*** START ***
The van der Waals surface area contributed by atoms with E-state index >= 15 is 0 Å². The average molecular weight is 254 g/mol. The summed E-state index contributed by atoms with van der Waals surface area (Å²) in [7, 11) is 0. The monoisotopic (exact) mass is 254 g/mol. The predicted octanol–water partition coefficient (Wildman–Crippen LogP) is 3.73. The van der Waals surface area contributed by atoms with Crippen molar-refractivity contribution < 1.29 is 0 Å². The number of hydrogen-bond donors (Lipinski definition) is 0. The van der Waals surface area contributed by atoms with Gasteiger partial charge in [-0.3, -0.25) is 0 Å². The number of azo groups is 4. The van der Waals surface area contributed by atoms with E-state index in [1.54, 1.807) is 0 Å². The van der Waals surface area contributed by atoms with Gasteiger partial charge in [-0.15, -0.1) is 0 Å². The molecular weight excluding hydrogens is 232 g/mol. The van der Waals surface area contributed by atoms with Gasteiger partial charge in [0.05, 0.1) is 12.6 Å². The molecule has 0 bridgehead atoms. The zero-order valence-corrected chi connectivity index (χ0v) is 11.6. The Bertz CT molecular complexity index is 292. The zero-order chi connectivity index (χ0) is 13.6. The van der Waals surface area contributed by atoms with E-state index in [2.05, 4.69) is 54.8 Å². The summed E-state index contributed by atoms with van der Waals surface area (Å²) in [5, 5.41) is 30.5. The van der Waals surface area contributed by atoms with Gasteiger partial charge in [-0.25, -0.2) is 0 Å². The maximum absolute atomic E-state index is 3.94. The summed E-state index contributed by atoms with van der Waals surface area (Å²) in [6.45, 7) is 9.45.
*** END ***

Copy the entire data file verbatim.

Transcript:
The van der Waals surface area contributed by atoms with E-state index >= 15 is 0 Å². The average molecular weight is 254 g/mol. The summed E-state index contributed by atoms with van der Waals surface area (Å²) in [7, 11) is 0. The monoisotopic (exact) mass is 254 g/mol. The predicted octanol–water partition coefficient (Wildman–Crippen LogP) is 3.73. The van der Waals surface area contributed by atoms with Crippen molar-refractivity contribution < 1.29 is 0 Å². The number of hydrogen-bond donors (Lipinski definition) is 0. The van der Waals surface area contributed by atoms with Gasteiger partial charge in [-0.3, -0.25) is 0 Å². The number of azo groups is 4. The van der Waals surface area contributed by atoms with E-state index in [1.54, 1.807) is 0 Å². The van der Waals surface area contributed by atoms with Gasteiger partial charge in [-0.15, -0.1) is 0 Å². The molecular weight excluding hydrogens is 232 g/mol. The van der Waals surface area contributed by atoms with Gasteiger partial charge in [0.05, 0.1) is 12.6 Å². The molecule has 0 bridgehead atoms. The zero-order valence-corrected chi connectivity index (χ0v) is 11.6. The Bertz CT molecular complexity index is 292. The zero-order chi connectivity index (χ0) is 13.6. The van der Waals surface area contributed by atoms with E-state index in [2.05, 4.69) is 54.8 Å². The summed E-state index contributed by atoms with van der Waals surface area (Å²) in [5, 5.41) is 30.5. The van der Waals surface area contributed by atoms with Gasteiger partial charge in [-0.25, -0.2) is 0 Å². The maximum absolute atomic E-state index is 3.94. The summed E-state index contributed by atoms with van der Waals surface area (Å²) in [6.45, 7) is 9.45.